- Bobbin winder tension disk: the disk guides the bobbin thread between the winder and the spool. This part is present only in machines that have an external bobbin winder.
- Bobbin winder: the winder holds the spool in place when the bobbin is being filled. It is necessary the bobbin is empty prior to the commencement of any sewing operation so you could ensure the thread winds evenly.
- Thread guides: sewing machines come with two thread guides: upper and lower thread guides. The thread passes through both guides in a manner that ensures it retains just the right amount of tension.
- Flywheel/hand wheel: responsible for raising or lowering the thread take-up lever. You should always ensure you turn the flywheel towards you while sewing
- Stitch selector: the appearance of the stitch selector largely depends on the model of your machine. While older models possess a dial that gives room for choosing between different stitches, newer models have buttons for this operation.
- Stitch length selector: this dial helps you select the desired stitch length. You should get familiar with the measurement of the stitch length for your machine as it could vary from one machine to another.
- Stitch width selector: Predictably, this dial helps you select the width of your stitches
- Reverse button/backstitch button: Allows you to change the direction of your stitches
- Foot controller: helps control the stitching speed, to an extent
- Menu option: this can be found in newer models of electronic machines. If you have one of these, you can easily adjust stitches and other some other functions.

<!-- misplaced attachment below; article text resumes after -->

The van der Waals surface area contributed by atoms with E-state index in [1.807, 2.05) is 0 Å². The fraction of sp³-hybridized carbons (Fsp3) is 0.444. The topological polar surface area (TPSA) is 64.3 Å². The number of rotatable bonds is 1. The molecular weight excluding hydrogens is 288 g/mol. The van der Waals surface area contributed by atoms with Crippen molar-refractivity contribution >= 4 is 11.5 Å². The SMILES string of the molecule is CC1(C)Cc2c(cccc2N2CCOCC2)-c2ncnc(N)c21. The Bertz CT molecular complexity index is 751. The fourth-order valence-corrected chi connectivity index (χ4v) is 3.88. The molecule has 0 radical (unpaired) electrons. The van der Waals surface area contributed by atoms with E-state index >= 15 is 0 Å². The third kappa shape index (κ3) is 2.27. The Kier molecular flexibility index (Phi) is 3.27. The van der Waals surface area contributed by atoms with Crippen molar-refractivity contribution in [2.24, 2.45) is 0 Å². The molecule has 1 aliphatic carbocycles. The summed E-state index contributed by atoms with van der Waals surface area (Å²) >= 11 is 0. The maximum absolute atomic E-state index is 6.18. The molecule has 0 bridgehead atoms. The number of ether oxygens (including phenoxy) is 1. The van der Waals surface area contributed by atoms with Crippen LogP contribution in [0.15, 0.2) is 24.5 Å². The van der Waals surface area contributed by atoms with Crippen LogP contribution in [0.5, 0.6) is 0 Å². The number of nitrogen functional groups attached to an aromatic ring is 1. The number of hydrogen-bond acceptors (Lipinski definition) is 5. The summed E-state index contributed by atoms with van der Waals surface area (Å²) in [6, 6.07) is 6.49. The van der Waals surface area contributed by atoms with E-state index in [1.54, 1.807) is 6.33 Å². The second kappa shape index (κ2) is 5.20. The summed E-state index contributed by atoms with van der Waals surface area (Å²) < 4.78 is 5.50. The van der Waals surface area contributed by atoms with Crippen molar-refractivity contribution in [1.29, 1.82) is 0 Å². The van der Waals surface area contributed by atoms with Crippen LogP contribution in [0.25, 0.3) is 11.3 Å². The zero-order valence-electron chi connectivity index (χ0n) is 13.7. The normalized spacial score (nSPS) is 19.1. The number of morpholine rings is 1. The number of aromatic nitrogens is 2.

- Spool pin: the spool pin holds the thread while you are sewing
How to Thread a Sewing Machine
Perhaps the first thing you’ll have to learn about using your sewing machine is how to thread it. Sewing machines differ from model to model. So google it! Seriously, there are videos of everything. Also, most sewing machine brands have resource videos on their homepage.
For example, if you have a Singer sewing machine, check out their resources page here to learn to thread your machine.
Beginner Sewing supplies
Before you can start sewing, you will need some basic sewing supplies. Find the clerk in the fabric department of your favorite craft store and get some help choosing (preferably inexpensive) fabric to start, threads, scissors, pins, a seam ripper, and bobbins.
As you move forward on your sewing journey, you will discover all sorts of fun things in both the sewing and fabric aisles at your local craft or sewing shop.
But don’t buy a lot at first, you will find things you enjoy making more than others. And you don’t need specialty items you won’t use often. So go slow and buy what you need as you need it. Trust me, if you fall in love with sewing, supplies will take over your house soon enough.
We hope this guide has helped unravel some of the mysteries behind the parts of your new sewing machine.
Remember, like any other craft, learning how to sew requires a little patience and a lot of practice. Start easy and learn as you go… Start with easy patterns and gradually increase the difficulty of what you are creating.
And send us pictures!! We want to see what you are making!